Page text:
73 years have passed since the transfer of power from British control to Indian dominion. Hopes were high about the new India – some said the new India would be a happy India, free from all bondages that prevailed during the colonial era. Others held high hopes for an egalitarian society.
73 long years have passed since. The dreams of the makers of the Constitution still haven’t been realised. When the Constitution was being drafted, the question of positive discrimination, (or affirmative action), remained a crucial issue. While it was drafted with a need to uplift the lowest of lowest (antyaja or ‘untouchables’), today the scenario has hardly changed for the better.
73 years ago, our country was a hostage to evils of the caste system. In response, the Constitution banned untouchability in all forms. The caste system was declared illegal by Right to Equality. But what was the impact? Political and legal rights often do not translate well to socio-economic rights. Casteism continues to flourish today. Lesser in magnitude but not lesser in impact. Caste-based societies still proliferate. Politicians still continue to use certain castes for their political gains. Panchayats still get formed on the basis of castes. It is an identity stamp on people that refuses to go away. Communities work hard to ensure it stays rigid. Politicians work hard to mobilise caste support. Panchayats work hard to ensure nobody in their purview oversteps their caste boundaries.
Older generation parents still focus on marriage within the community or caste, not without. Talking about actual practice, one can still see the Brahmin hegemony in Hindu rituals. The idea that Brahmins alone have the necessary connections or the link with God, and that only they are allowed to perform certain rites or rituals is rooted in caste ideals. While Dalits and other scheduled communities are disallowed from even entering temples, and relegated to abject and desolate poverty, Brahmins are given huge amounts of wealth and gold for performing rituals and chanting mantras.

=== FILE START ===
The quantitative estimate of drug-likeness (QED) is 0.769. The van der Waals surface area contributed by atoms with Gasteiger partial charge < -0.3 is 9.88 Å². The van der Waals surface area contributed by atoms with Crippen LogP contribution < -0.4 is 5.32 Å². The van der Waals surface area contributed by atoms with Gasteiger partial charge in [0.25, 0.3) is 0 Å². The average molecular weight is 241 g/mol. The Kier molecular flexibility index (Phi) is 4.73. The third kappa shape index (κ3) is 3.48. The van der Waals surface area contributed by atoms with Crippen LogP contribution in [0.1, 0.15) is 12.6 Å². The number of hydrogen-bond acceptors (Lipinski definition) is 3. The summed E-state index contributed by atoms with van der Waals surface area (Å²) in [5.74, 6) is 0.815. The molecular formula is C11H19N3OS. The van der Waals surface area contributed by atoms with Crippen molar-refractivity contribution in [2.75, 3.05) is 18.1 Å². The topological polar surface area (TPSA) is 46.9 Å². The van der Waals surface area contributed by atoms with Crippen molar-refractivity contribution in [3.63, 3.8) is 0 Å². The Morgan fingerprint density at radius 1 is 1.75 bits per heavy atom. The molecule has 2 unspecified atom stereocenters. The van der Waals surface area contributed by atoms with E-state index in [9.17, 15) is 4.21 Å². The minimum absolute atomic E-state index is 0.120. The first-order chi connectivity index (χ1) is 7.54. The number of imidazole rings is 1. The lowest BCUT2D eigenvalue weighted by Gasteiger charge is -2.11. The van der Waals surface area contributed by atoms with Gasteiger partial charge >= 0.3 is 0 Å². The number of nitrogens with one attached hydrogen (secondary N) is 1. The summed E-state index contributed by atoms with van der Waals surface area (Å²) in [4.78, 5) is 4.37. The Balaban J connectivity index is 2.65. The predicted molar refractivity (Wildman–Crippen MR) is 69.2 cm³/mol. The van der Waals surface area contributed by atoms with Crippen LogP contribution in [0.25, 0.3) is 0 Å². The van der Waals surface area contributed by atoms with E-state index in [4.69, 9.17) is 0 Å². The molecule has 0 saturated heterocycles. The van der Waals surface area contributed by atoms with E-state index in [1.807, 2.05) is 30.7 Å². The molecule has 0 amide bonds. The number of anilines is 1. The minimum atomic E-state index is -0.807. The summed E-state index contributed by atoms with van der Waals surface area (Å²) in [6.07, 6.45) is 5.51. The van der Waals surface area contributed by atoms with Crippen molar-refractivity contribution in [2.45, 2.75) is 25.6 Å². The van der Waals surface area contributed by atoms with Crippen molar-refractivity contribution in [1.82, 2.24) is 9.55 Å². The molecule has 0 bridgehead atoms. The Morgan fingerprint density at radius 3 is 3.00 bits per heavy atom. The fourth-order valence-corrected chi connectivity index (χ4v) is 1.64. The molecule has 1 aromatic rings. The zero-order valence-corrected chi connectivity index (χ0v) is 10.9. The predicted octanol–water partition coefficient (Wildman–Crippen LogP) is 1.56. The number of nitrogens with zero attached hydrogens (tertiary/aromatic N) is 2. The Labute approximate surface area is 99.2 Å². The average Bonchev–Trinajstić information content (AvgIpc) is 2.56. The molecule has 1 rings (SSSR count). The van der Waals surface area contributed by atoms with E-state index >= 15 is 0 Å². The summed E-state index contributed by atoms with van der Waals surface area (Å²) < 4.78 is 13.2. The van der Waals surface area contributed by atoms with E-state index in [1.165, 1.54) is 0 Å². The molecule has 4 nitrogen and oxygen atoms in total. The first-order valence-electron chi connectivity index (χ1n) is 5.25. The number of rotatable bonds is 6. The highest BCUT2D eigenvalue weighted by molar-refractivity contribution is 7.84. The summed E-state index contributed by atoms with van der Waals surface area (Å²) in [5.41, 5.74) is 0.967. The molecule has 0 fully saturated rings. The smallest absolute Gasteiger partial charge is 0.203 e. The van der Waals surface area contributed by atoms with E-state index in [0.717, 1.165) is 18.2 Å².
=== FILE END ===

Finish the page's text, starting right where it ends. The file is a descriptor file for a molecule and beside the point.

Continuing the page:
The “lower” castes have become easy targets of assault. They are targeted under various pretexts, to create conditions for an agitated mob to lynch them. The police, representing the same ethos, record only those incidents captured by someone on cameras. Many incidents, however, go unreported and often unheard in the public.
“You can’t sit with them,” some say. “You can’t eat in the same plate they ate in,” others add. Yet some others, unable to remove themselves from the shackles of the caste they are bound by, which restricts them to poverty and social exclusion, blame it on their fates to have been born in terribly deprived conditions. What can they do, when the social institutions themselves are privy to caste hierarchies?
But when “upper” castes are forced to share seats in colleges and jobs with lower castes, they protest. They call it “discrimination”. They call it “oppression”. Aeons and aeons of having taken up all the space – now is the time to move. To allow those who haven’t. Passing the mic to those who have been silenced. Reservations are temporary, but the fact remains that they are only conditional to the length of time casteism prevails.
It is easy to sit and comment on injustice when we are structurally contributing to it. Only when we change, one mind at a time, can we change the system as a whole. Recognising privilege is the first step. And the hardest one. When you recognise it, half of the battle is already won.
The author is a poet and a social activist